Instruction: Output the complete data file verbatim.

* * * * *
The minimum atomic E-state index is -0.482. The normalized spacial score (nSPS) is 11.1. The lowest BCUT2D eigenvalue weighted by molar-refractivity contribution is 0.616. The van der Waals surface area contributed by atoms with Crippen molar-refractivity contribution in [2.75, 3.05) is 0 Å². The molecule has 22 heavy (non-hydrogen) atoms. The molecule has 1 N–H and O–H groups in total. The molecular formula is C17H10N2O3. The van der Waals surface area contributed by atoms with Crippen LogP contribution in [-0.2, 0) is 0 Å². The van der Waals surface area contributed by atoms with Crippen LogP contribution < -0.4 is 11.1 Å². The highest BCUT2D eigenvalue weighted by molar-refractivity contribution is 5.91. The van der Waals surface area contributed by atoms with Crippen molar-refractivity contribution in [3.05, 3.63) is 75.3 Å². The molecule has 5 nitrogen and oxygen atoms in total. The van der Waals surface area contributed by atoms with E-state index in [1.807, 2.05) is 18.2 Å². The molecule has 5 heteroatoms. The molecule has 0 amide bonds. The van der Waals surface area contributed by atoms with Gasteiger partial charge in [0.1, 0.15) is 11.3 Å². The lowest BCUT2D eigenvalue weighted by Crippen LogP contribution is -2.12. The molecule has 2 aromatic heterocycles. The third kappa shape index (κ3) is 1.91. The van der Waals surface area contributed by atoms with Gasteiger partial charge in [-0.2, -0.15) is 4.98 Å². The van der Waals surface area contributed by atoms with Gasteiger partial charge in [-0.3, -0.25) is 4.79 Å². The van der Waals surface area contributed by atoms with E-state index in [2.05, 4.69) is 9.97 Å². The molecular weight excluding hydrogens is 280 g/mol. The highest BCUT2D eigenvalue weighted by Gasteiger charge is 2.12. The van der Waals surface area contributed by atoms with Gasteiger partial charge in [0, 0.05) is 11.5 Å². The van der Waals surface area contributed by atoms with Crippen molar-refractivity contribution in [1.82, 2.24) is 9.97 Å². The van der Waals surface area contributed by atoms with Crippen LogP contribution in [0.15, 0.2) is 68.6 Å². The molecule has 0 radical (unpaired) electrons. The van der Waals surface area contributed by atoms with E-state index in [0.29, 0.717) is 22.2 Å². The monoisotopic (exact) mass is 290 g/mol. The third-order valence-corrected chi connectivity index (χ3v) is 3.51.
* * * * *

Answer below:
The minimum atomic E-state index is -0.482. The normalized spacial score (nSPS) is 11.1. The lowest BCUT2D eigenvalue weighted by molar-refractivity contribution is 0.616. The van der Waals surface area contributed by atoms with Crippen molar-refractivity contribution in [2.75, 3.05) is 0 Å². The molecule has 22 heavy (non-hydrogen) atoms. The molecule has 1 N–H and O–H groups in total. The molecular formula is C17H10N2O3. The van der Waals surface area contributed by atoms with Crippen LogP contribution in [-0.2, 0) is 0 Å². The van der Waals surface area contributed by atoms with Crippen LogP contribution < -0.4 is 11.1 Å². The highest BCUT2D eigenvalue weighted by molar-refractivity contribution is 5.91. The van der Waals surface area contributed by atoms with Crippen molar-refractivity contribution in [3.05, 3.63) is 75.3 Å². The molecule has 5 nitrogen and oxygen atoms in total. The van der Waals surface area contributed by atoms with E-state index in [1.807, 2.05) is 18.2 Å². The molecule has 5 heteroatoms. The molecule has 0 amide bonds. The van der Waals surface area contributed by atoms with Gasteiger partial charge in [0.1, 0.15) is 11.3 Å². The lowest BCUT2D eigenvalue weighted by Crippen LogP contribution is -2.12. The molecule has 2 aromatic heterocycles. The third kappa shape index (κ3) is 1.91. The van der Waals surface area contributed by atoms with Gasteiger partial charge in [-0.2, -0.15) is 4.98 Å². The van der Waals surface area contributed by atoms with Gasteiger partial charge in [-0.3, -0.25) is 4.79 Å². The van der Waals surface area contributed by atoms with E-state index in [2.05, 4.69) is 9.97 Å². The molecular weight excluding hydrogens is 280 g/mol. The highest BCUT2D eigenvalue weighted by Gasteiger charge is 2.12. The van der Waals surface area contributed by atoms with Gasteiger partial charge in [0, 0.05) is 11.5 Å². The van der Waals surface area contributed by atoms with Crippen molar-refractivity contribution in [1.82, 2.24) is 9.97 Å². The van der Waals surface area contributed by atoms with Crippen LogP contribution in [0.15, 0.2) is 68.6 Å². The molecule has 0 radical (unpaired) electrons. The van der Waals surface area contributed by atoms with E-state index in [0.29, 0.717) is 22.2 Å². The monoisotopic (exact) mass is 290 g/mol. The third-order valence-corrected chi connectivity index (χ3v) is 3.51.